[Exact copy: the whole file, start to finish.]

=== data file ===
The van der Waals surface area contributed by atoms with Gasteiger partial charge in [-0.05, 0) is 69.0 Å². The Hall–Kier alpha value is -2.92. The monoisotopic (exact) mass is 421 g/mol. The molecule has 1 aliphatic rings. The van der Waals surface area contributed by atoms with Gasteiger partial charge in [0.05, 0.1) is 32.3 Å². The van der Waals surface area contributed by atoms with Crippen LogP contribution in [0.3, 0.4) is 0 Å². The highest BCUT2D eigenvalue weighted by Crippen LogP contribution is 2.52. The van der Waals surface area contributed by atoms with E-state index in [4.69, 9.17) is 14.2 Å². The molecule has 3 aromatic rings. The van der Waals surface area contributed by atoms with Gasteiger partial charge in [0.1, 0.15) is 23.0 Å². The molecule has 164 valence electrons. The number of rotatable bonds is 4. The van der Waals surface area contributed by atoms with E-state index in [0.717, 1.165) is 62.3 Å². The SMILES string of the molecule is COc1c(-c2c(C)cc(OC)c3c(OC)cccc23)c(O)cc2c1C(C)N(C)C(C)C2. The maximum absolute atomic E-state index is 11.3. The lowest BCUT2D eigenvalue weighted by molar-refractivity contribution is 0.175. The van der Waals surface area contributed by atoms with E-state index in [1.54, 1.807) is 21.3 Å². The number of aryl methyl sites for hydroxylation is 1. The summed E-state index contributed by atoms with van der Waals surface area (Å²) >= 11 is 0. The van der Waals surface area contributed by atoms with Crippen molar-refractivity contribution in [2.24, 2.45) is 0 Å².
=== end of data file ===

The van der Waals surface area contributed by atoms with Gasteiger partial charge in [-0.05, 0) is 69.0 Å². The Hall–Kier alpha value is -2.92. The monoisotopic (exact) mass is 421 g/mol. The molecule has 1 aliphatic rings. The van der Waals surface area contributed by atoms with Gasteiger partial charge in [0.05, 0.1) is 32.3 Å². The van der Waals surface area contributed by atoms with Crippen LogP contribution in [0.3, 0.4) is 0 Å². The highest BCUT2D eigenvalue weighted by Crippen LogP contribution is 2.52. The van der Waals surface area contributed by atoms with E-state index in [4.69, 9.17) is 14.2 Å². The molecule has 3 aromatic rings. The van der Waals surface area contributed by atoms with Gasteiger partial charge in [0.1, 0.15) is 23.0 Å². The molecule has 164 valence electrons. The number of rotatable bonds is 4. The van der Waals surface area contributed by atoms with E-state index in [0.717, 1.165) is 62.3 Å². The SMILES string of the molecule is COc1c(-c2c(C)cc(OC)c3c(OC)cccc23)c(O)cc2c1C(C)N(C)C(C)C2. The maximum absolute atomic E-state index is 11.3. The lowest BCUT2D eigenvalue weighted by molar-refractivity contribution is 0.175. The van der Waals surface area contributed by atoms with E-state index in [1.54, 1.807) is 21.3 Å². The number of aryl methyl sites for hydroxylation is 1. The summed E-state index contributed by atoms with van der Waals surface area (Å²) >= 11 is 0. The van der Waals surface area contributed by atoms with Crippen molar-refractivity contribution in [2.24, 2.45) is 0 Å².